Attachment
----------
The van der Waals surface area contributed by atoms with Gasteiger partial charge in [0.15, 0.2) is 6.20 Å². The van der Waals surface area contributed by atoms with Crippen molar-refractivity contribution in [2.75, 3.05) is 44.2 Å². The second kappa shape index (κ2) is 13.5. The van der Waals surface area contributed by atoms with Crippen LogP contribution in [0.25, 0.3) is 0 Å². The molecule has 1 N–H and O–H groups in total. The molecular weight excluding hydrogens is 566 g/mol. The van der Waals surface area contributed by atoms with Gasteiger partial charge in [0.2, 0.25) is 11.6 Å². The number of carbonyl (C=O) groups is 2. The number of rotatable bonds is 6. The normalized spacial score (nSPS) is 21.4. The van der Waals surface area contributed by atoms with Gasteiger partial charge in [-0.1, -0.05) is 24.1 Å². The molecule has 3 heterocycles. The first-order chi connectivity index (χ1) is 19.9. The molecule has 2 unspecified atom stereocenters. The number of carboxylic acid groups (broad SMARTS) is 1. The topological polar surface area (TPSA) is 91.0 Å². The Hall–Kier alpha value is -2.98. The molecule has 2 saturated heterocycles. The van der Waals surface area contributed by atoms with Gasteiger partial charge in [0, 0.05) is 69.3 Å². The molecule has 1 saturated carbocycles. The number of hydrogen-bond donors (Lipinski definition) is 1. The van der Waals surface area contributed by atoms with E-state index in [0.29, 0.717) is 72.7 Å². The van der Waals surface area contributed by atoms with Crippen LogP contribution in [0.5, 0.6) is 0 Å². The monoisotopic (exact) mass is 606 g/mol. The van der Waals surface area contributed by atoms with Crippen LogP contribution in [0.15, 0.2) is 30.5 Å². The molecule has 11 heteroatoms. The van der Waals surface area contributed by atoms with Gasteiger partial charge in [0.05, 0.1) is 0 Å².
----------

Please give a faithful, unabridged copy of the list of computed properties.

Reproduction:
The van der Waals surface area contributed by atoms with Gasteiger partial charge in [0.15, 0.2) is 6.20 Å². The van der Waals surface area contributed by atoms with Crippen molar-refractivity contribution in [2.75, 3.05) is 44.2 Å². The second kappa shape index (κ2) is 13.5. The van der Waals surface area contributed by atoms with Crippen LogP contribution in [0.25, 0.3) is 0 Å². The molecule has 1 N–H and O–H groups in total. The molecular weight excluding hydrogens is 566 g/mol. The van der Waals surface area contributed by atoms with Gasteiger partial charge in [0.2, 0.25) is 11.6 Å². The number of carbonyl (C=O) groups is 2. The number of rotatable bonds is 6. The normalized spacial score (nSPS) is 21.4. The van der Waals surface area contributed by atoms with Gasteiger partial charge in [-0.1, -0.05) is 24.1 Å². The molecule has 3 heterocycles. The first-order chi connectivity index (χ1) is 19.9. The molecule has 2 unspecified atom stereocenters. The number of carboxylic acid groups (broad SMARTS) is 1. The topological polar surface area (TPSA) is 91.0 Å². The Hall–Kier alpha value is -2.98. The molecule has 2 saturated heterocycles. The van der Waals surface area contributed by atoms with Gasteiger partial charge in [0, 0.05) is 69.3 Å². The molecule has 1 saturated carbocycles. The number of hydrogen-bond donors (Lipinski definition) is 1. The van der Waals surface area contributed by atoms with E-state index in [0.29, 0.717) is 72.7 Å². The van der Waals surface area contributed by atoms with Crippen LogP contribution in [0.5, 0.6) is 0 Å². The monoisotopic (exact) mass is 606 g/mol. The van der Waals surface area contributed by atoms with Crippen LogP contribution in [0.15, 0.2) is 30.5 Å². The molecule has 11 heteroatoms. The van der Waals surface area contributed by atoms with Gasteiger partial charge in [0.05, 0.1) is 0 Å².